02/25/2005: Memphis News: The Week In Review
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2/18: Memphis news isn't quite All Senator John Ford All The Time, but you'd be forgiven for concluding that it was. Senator Ford's legal woes keep piling up. Disclosures from his recent Juvenile Court child support case piqued the interest of the State Senate Ethics Committee, which went so far as to subpoena Ford's Juvenile Court case file, which includes such juicy tidbits as the Senator's income tax returns. It may also make Tennessee legal history; while the Tennessee Constitution gives legislative committees subpoena power, this is the first time that any Legislature watchers can recall any legislative committee issuing a subpoena. Not as impressive as being the butt of a Jay Leno monologue, granted, but there's little that can top that. Later in the week, we learned that Senator Ford initially fought the enactment of an ethics law requiring disclosure by state legislators and officials of money received for "consulting services" performed for any entity doing business with the state, though eventually Ford wound up voting for the law (which ultimately failed anyway, when the legislative session ended before the House and Senate could iron out differences in their bills). By Wednesday, Ford was beginning his counteroffensive by charging that a local television reporter was harassing him, but this was only a mere distraction from intensifying interest in possible connections between Ford and a consultant doing work for TennCare, an allegation which, if true, could be a major violation of state law. Though the news for Senator Ford isn't completely bad; vagueness in the wording of the statutes governing residency in Tennessee may mean that he'll get a break on charges that he doesn't reside in the district he represents.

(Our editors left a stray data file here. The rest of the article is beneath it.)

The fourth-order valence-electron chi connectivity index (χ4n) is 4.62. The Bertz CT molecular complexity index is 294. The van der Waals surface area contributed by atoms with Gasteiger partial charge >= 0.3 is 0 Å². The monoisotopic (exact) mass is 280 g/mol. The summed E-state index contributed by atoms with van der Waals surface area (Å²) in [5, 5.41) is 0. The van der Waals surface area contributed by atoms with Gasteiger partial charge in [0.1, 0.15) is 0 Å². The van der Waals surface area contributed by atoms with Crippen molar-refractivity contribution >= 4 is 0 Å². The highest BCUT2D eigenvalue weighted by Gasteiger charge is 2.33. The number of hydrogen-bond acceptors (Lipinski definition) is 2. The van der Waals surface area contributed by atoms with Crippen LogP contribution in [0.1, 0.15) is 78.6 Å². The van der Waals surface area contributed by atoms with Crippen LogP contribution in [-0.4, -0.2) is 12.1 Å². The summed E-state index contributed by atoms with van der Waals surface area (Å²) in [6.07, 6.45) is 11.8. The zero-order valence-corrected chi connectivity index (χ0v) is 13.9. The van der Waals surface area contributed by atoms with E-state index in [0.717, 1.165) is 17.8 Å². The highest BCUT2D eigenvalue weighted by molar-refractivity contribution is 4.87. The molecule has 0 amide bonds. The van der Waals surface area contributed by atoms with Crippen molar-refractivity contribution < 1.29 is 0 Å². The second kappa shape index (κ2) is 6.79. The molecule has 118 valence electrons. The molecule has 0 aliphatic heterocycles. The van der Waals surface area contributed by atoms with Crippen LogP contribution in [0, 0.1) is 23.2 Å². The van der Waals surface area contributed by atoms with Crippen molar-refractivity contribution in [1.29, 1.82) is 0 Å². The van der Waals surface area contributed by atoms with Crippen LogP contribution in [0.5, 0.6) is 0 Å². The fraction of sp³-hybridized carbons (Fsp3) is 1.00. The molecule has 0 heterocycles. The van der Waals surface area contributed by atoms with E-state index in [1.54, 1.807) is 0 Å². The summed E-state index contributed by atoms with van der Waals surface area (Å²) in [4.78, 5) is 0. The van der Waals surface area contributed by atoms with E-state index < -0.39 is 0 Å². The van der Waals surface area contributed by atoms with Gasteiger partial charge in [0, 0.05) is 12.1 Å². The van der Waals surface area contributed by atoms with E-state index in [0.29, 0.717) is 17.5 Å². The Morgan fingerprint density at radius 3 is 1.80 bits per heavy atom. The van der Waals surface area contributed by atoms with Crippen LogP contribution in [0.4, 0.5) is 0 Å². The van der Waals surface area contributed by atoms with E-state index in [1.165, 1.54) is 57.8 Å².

2/19: The city (through City Administrator Keith McGee) announces budget cuts will require the layoff of 2,100 city employees, including close to 200 full-time employees. Meanwhile the Memphis blogosphere (both sides of the aisle, you may note here) makes extended comment on the most noteworthy feature of the announcement: why did it come from the lips of City Administrator McGee, instead of those of Mayor Herenton? Steve Steffens weighed in on LeftWingCracker:
Remember, we can't start collecting signatures for a recall petition until 75 days prior to the filing deadline for the May 2006 election. However, I assure you, we WILL get this on the ballot because 2007 just isn't soon enough to get him out of there.In addition to the layoffs, some city services are being cut back, including the imminent closing of the local planetarium and major cutbacks in the local museums (which receive significant funding from the city).
2/25: In legal news, a Shelby County Circuit Court jury awarded damages of over $50 million (if I'm adding correctly) to the family of two women killed when an SUV hit their Dodge Caravan head on. The award included $48.8 million punitive damages against Daimler-Chrysler, the manufacturer of the Caravan. And a federal jury begins deliberations today to decide whether former Shelby County Medical Examiner O.C. Smith lied to federal investigators about the unusual incident where he was found bound and gagged with barbed wire and attached to a bomb.
Len on 02.25.05 @ 08:51 AM CST